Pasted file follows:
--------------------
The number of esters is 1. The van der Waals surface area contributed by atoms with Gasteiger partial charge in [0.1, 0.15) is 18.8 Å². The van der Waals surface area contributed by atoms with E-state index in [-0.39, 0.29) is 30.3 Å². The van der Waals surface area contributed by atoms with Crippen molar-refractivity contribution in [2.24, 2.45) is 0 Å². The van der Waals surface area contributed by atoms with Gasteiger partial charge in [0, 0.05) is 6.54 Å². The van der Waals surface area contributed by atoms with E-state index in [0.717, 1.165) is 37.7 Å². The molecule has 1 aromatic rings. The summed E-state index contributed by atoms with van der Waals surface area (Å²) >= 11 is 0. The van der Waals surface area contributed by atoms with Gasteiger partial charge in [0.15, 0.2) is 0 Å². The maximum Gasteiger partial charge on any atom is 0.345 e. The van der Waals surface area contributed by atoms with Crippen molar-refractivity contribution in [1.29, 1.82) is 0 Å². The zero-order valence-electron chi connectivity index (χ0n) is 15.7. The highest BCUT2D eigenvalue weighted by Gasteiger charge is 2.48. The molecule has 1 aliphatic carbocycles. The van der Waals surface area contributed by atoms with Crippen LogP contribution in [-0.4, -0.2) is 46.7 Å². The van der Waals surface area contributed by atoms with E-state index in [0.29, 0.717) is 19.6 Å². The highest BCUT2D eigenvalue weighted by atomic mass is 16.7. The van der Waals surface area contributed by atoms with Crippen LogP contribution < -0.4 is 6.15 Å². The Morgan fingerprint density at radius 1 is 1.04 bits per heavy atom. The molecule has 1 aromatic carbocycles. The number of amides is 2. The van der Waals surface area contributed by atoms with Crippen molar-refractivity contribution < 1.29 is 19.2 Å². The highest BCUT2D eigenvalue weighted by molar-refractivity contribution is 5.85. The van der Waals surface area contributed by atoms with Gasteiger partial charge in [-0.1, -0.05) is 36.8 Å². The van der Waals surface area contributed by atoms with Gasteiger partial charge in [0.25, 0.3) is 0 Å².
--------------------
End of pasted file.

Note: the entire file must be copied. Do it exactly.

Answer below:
The number of esters is 1. The van der Waals surface area contributed by atoms with Gasteiger partial charge in [0.1, 0.15) is 18.8 Å². The van der Waals surface area contributed by atoms with E-state index in [-0.39, 0.29) is 30.3 Å². The van der Waals surface area contributed by atoms with Crippen molar-refractivity contribution in [2.24, 2.45) is 0 Å². The van der Waals surface area contributed by atoms with Gasteiger partial charge in [0, 0.05) is 6.54 Å². The van der Waals surface area contributed by atoms with E-state index in [0.717, 1.165) is 37.7 Å². The molecule has 1 aromatic rings. The summed E-state index contributed by atoms with van der Waals surface area (Å²) >= 11 is 0. The van der Waals surface area contributed by atoms with Gasteiger partial charge in [0.15, 0.2) is 0 Å². The maximum Gasteiger partial charge on any atom is 0.345 e. The van der Waals surface area contributed by atoms with Crippen molar-refractivity contribution in [1.29, 1.82) is 0 Å². The zero-order valence-electron chi connectivity index (χ0n) is 15.7. The highest BCUT2D eigenvalue weighted by Gasteiger charge is 2.48. The molecule has 1 aliphatic carbocycles. The van der Waals surface area contributed by atoms with Crippen LogP contribution in [-0.4, -0.2) is 46.7 Å². The van der Waals surface area contributed by atoms with E-state index in [0.29, 0.717) is 19.6 Å². The highest BCUT2D eigenvalue weighted by atomic mass is 16.7. The van der Waals surface area contributed by atoms with Crippen LogP contribution < -0.4 is 6.15 Å². The Morgan fingerprint density at radius 1 is 1.04 bits per heavy atom. The molecule has 1 aromatic carbocycles. The number of amides is 2. The van der Waals surface area contributed by atoms with Crippen molar-refractivity contribution < 1.29 is 19.2 Å². The highest BCUT2D eigenvalue weighted by molar-refractivity contribution is 5.85. The van der Waals surface area contributed by atoms with Gasteiger partial charge in [-0.1, -0.05) is 36.8 Å². The van der Waals surface area contributed by atoms with Gasteiger partial charge in [0.25, 0.3) is 0 Å².